level since January of 2010. With an almost 40% weakening of the value of
JPY against the EUR in less than 6 months we may just be seeing the price of
those iconic Japanese consumer goods finally come down in price. Watch out
South Korea the Japanese mean business;
Staying on the subject of Central Banks and
their respective monetary policies the spotlight swings back to the US this
evening as the Feds releases it’s FOMC minutes of the March 19-20 meeting.
We feel the tone will be less dovish than usual and as the U.S. continues it
spluttering recovery we think there will have been more chatter surrounding
the possibility of tapering their QE3 purchases before year-end;
Wording is everything and if you remember the markets negative reaction to the
January minutes, in early February after they alluded to several members
discussing an early exit. After that blooper Mr. Bernanke and his Fed
footsoldiers spent most of the remainder of that month reassuring the markets
that an early exit was still a long way off, hence new highs in the Dow Jones
and S&P 500 indexes in recent weeks. God bless Ben."
Fastnet Oil and Gas, the exploration company, said today that the
latest independent assessment of its Shanagarry licence in the North Celtic Sea
confirms the significant resource potential of the site.
The Shanagarry licence covers an areas of 123 square km and is comparable in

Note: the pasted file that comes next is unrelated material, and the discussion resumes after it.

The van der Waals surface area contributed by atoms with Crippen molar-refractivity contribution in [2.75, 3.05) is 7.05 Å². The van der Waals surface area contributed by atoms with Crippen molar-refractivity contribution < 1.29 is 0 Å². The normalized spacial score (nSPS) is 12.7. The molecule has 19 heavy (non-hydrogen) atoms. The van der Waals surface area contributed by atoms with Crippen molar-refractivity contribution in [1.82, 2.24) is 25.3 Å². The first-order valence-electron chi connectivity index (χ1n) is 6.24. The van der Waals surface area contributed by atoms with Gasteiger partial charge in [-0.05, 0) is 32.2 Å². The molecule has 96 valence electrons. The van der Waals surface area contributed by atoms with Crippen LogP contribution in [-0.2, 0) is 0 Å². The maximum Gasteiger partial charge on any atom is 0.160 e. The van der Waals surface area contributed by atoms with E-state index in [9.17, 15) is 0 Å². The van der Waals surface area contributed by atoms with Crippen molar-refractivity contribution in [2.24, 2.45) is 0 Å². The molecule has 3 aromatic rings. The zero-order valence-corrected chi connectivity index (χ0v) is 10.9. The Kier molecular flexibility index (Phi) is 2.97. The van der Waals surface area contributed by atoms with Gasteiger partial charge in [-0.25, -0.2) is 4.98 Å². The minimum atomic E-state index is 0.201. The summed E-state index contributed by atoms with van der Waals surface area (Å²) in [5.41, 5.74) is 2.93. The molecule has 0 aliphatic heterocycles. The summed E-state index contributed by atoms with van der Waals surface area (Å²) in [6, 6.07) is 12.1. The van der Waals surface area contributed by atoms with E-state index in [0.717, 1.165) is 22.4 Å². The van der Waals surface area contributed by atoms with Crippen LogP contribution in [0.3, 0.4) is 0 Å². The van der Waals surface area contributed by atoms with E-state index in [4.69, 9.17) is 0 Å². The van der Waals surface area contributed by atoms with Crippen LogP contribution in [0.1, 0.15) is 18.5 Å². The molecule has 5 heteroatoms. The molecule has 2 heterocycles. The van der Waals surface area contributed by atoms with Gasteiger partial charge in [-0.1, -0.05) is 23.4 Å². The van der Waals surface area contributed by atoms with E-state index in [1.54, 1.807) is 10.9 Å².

size to the Kinsale gas field and Barryroe oil field off West Cork
Fastnet said it the Celtic Sea is set to be transformed over the next 12
months as it once again becomes Ireland's foremost oil and gas basin.
In New York Tuesday, the Dow
rose 60 points or 0.41% to 14,673.
The S&P 500 added 0.35% and
the Nasdaq advanced 0.48%.
The MSCI Asia Pacific rose
0.9% in Tokyo Wednesday.
The Nikkei 225 gained 0.73%; China's Shanghai Composite Index
rose 0.02%; Korea's Kospi climbed 0.77%; Australia's S&P/ASX 200 fell 0.18% and
in Mumbai, the Bombay Stock Exchange's S&P BSE 100 index advanced 0.93%.
In Europe, the
Dow Jones Stoxx Europe 600 is up 0.70% in mid-morning trading Wednesday.
reports that for the
first year since the futures were created, Brent crude is poised to overtake
West Texas Intermediate (WTI) oil as the world’s most-traded commodity.
in Brent jumped 14% to average 567,000 contracts in the year to November 20
compared with all of 2011, while WTI fell 17% to 575,000, according to data from
the ICE Futures Europe exchange in London and New York Mercantile Exchange
compiled by Bloomberg. The number of Brent futures changing hands has exceeded
those for WTI every month from April through October,
the longest streak since at least 1995.
Brent, produced in the
North Sea, is gaining favour among traders because of its role as the benchmark
for energy prices from Saudi Arabia to Russia. Prices have climbed 34% in the
past two years, reflecting everything from war in Libya to the embargo on Iran.
WTI, the main grade in the US, has risen 9% as the nation, which prohibits crude
exports, has struggled to clear a glut at Cushing, Oklahoma, the delivery point
for Nymex futures.